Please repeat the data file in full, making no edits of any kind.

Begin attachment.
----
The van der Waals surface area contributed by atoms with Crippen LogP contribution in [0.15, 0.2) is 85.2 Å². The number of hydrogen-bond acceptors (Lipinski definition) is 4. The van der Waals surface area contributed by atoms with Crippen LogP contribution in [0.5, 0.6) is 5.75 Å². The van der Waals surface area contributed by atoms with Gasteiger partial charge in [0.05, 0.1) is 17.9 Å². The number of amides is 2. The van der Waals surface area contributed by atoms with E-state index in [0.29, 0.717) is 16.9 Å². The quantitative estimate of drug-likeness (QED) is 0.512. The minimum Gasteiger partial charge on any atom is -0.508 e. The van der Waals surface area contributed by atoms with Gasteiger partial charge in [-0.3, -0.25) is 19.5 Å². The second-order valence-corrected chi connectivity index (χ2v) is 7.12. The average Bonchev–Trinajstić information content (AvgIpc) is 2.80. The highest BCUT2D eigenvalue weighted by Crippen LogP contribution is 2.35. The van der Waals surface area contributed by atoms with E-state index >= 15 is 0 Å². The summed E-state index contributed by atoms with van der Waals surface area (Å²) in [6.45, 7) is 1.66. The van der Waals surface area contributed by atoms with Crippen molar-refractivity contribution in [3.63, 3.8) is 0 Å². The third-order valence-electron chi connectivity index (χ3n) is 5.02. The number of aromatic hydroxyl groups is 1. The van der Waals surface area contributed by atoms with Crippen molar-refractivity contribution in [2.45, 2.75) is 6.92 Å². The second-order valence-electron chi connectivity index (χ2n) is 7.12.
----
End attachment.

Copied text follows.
The van der Waals surface area contributed by atoms with Crippen LogP contribution in [0.15, 0.2) is 85.2 Å². The number of hydrogen-bond acceptors (Lipinski definition) is 4. The van der Waals surface area contributed by atoms with Crippen LogP contribution in [0.5, 0.6) is 5.75 Å². The van der Waals surface area contributed by atoms with Gasteiger partial charge in [0.05, 0.1) is 17.9 Å². The number of amides is 2. The van der Waals surface area contributed by atoms with E-state index in [0.29, 0.717) is 16.9 Å². The quantitative estimate of drug-likeness (QED) is 0.512. The minimum Gasteiger partial charge on any atom is -0.508 e. The van der Waals surface area contributed by atoms with Gasteiger partial charge in [-0.3, -0.25) is 19.5 Å². The second-order valence-corrected chi connectivity index (χ2v) is 7.12. The average Bonchev–Trinajstić information content (AvgIpc) is 2.80. The highest BCUT2D eigenvalue weighted by Crippen LogP contribution is 2.35. The van der Waals surface area contributed by atoms with E-state index >= 15 is 0 Å². The summed E-state index contributed by atoms with van der Waals surface area (Å²) in [6.45, 7) is 1.66. The van der Waals surface area contributed by atoms with Crippen molar-refractivity contribution in [3.63, 3.8) is 0 Å². The third-order valence-electron chi connectivity index (χ3n) is 5.02. The number of aromatic hydroxyl groups is 1. The van der Waals surface area contributed by atoms with Crippen molar-refractivity contribution in [2.45, 2.75) is 6.92 Å². The second-order valence-electron chi connectivity index (χ2n) is 7.12.